Friday, Apr. 10th – Lincoln County
Summary: Yachats nailed a 66F reading for the highest temperature in our area yesterday as the anticipated sunshine came to fruition. Newport struggled up to only 55F for its high, with everyone else in between. Coupled with some northwest wind 10-15 mph from noon to sunset, the day felt sorta Summerish. Skies were mainly clear during the evening and overnight with lows dipping into the low-40s, though Newport was bringing up the rear again at just 37F. Scattered clouds began filtering in around sunrise and were slowly thickening; the wind was dead calm.
Past 24 Hours High/Low…
Lincoln City: 61F/45F
Depoe Bay: 57F/41F
Forecast: We’re going to be paying the piper for yesterday’s elegant weather as the clouds thicken and a storm approaches today. There’s an outside chance of a little rain this afternoon, highs around 55F, and south winds 5-15 mph gusting 20. The main front arrives tonight bringing rain, up to three-quarters of an inch, along with sou’westers 15-20 mph gusting 30. Showers remain likely tomorrow, at least in the morning, before the storm exits the area; high temps 50-55F and a westerly breeze 10-15 mph gusting 20. Outlook is for dry and partly to mostly sunny on Sunday, another storm is projected for Monday with rain likely, showers on Tuesday, and then what could be a decent period of mostly clear and dry weather starting on Wednesday. Seasonal mercury readings between 45F lows and 60F highs are expected.
Travel: In the Coast Range today, increasing clouds, with 50-60F. Valley destinations are expecting sunshine early, then increasing clouds and a high of 60-65F. The Columbia River Gorge forecast calls for cloudy skies developing, southwest winds gusting 25 mph, temps near 65F. For the Cascades, there is mainly bare pavement in the passes, temperatures are 30-35F; a slight chance of rain and snow showers by afternoon, the snow level is at 5,500 feet. Outlook for weekend travelers at the lower elevations is wet pavement tonight and tomorrow, dry roads Sunday and Sunday night. A Special Weather Statement has been issued by the National Weather Service for the Cascade highway passes for 3-6 inches of snow tonight and another 2-5 inches possible tomorrow; the snow level drops to 3,500 to 4,500 feet. Carry chains or traction tires. No snow is expected Sunday and Sunday night.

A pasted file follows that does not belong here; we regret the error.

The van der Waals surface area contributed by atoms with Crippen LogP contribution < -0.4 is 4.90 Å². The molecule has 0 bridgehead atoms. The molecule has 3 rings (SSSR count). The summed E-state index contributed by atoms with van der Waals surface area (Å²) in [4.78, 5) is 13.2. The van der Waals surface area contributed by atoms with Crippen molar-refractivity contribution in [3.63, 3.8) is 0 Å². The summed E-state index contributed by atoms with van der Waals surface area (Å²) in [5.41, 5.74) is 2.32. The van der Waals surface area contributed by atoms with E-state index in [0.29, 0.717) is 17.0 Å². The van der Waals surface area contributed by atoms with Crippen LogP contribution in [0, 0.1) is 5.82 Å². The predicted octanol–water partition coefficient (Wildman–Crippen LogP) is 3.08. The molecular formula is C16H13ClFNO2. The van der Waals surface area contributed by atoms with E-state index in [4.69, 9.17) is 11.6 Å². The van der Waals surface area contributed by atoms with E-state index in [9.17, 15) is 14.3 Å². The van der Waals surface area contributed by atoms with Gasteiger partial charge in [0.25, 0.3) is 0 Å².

Cascades Snow Pack: Currently 42”; a loss of 1” since yesterday; an overall gain of 1” in the past seven days; 80” less than this date last year; 89% below the 30-year average Snow Water Equivalent (total amount of moisture in the snow pack).
Ski Report – New Snow/Base/Condition…
Mt. Bachelor 0”/48”/wide variety
Mt. Hood Meadows 0”/30”/granular early, spring later
Timberline 0”/63”/no snow report
Marine: Winds are light westerly this morning 10 knots offshore, light easterly 5-10 knots nearshore with swells 6 feet at 12 seconds. A Small Craft Advisory for winds and hazardous seas is in effect from this afternoon through tomorrow morning. S winds rising to 15-25 knots gusting 30 this afternoon and choppy seas building to 8 feet. Tonight, S winds 20-25 knots gusting 30 with rough seas 9-10 feet at 9 seconds. Expect W winds tomorrow, 15-20 knots, and seas still lumpy 8-9 footers at 10 seconds. Outlook is for a breeze break on Sunday with nor’westers 10 knots but swells remaining up around 10 feet at 13 seconds. Another storm system barrels in Monday packing SW winds 20-25 knots and rough 9-10 foot seas. The wind backs to NW 15-20 knots Tuesday but swells continue hovering around 10 feet. Always check the latest Bar Reports before you venture offshore.
On the Beach… Increasing clouds, breezy, surf 4-5 feet (low).
* For a safe and enjoyable time on the Central Coast, the Oregon Parks & Recreation Department offers these Beach Safety Tips.
04/10 Fri 11:18 AM 0.21 L
04/10 Fri 06:07 PM 6.02 H
04/10 Fri 11:07 PM 3.31 L
04/11 Sat 05:09 AM 7.43 H
In Short: Mostly cloudy, becoming rainy and windy, then showers, clearing and drying.